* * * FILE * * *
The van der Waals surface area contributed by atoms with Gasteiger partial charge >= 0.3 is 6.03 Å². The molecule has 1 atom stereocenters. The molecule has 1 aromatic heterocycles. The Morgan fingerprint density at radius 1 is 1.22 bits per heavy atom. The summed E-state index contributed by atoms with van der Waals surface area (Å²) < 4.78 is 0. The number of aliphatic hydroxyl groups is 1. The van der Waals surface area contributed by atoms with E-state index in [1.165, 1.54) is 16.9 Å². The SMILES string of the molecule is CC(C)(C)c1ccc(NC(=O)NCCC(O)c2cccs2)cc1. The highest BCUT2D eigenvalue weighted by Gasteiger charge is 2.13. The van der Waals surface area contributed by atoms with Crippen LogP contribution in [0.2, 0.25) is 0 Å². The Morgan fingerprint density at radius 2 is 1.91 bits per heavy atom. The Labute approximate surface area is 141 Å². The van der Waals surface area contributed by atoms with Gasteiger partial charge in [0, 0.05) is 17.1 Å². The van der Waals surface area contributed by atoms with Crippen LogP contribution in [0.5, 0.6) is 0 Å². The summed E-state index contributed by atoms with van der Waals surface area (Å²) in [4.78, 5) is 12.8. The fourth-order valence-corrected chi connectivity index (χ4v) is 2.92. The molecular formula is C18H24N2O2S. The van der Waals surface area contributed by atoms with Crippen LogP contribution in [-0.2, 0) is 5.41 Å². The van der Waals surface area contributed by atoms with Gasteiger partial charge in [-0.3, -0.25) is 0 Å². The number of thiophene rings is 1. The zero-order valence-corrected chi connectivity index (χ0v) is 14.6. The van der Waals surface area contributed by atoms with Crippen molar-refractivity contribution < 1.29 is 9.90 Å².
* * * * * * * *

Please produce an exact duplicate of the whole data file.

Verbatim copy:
The van der Waals surface area contributed by atoms with Gasteiger partial charge >= 0.3 is 6.03 Å². The molecule has 1 atom stereocenters. The molecule has 1 aromatic heterocycles. The Morgan fingerprint density at radius 1 is 1.22 bits per heavy atom. The summed E-state index contributed by atoms with van der Waals surface area (Å²) < 4.78 is 0. The number of aliphatic hydroxyl groups is 1. The van der Waals surface area contributed by atoms with E-state index in [1.165, 1.54) is 16.9 Å². The SMILES string of the molecule is CC(C)(C)c1ccc(NC(=O)NCCC(O)c2cccs2)cc1. The highest BCUT2D eigenvalue weighted by Gasteiger charge is 2.13. The van der Waals surface area contributed by atoms with Crippen LogP contribution in [0.2, 0.25) is 0 Å². The Morgan fingerprint density at radius 2 is 1.91 bits per heavy atom. The Labute approximate surface area is 141 Å². The van der Waals surface area contributed by atoms with Gasteiger partial charge in [0, 0.05) is 17.1 Å². The van der Waals surface area contributed by atoms with Crippen LogP contribution in [0.5, 0.6) is 0 Å². The summed E-state index contributed by atoms with van der Waals surface area (Å²) in [4.78, 5) is 12.8. The fourth-order valence-corrected chi connectivity index (χ4v) is 2.92. The molecular formula is C18H24N2O2S. The van der Waals surface area contributed by atoms with Crippen LogP contribution in [-0.2, 0) is 5.41 Å². The van der Waals surface area contributed by atoms with Gasteiger partial charge in [-0.3, -0.25) is 0 Å². The number of thiophene rings is 1. The zero-order valence-corrected chi connectivity index (χ0v) is 14.6. The van der Waals surface area contributed by atoms with Crippen molar-refractivity contribution < 1.29 is 9.90 Å².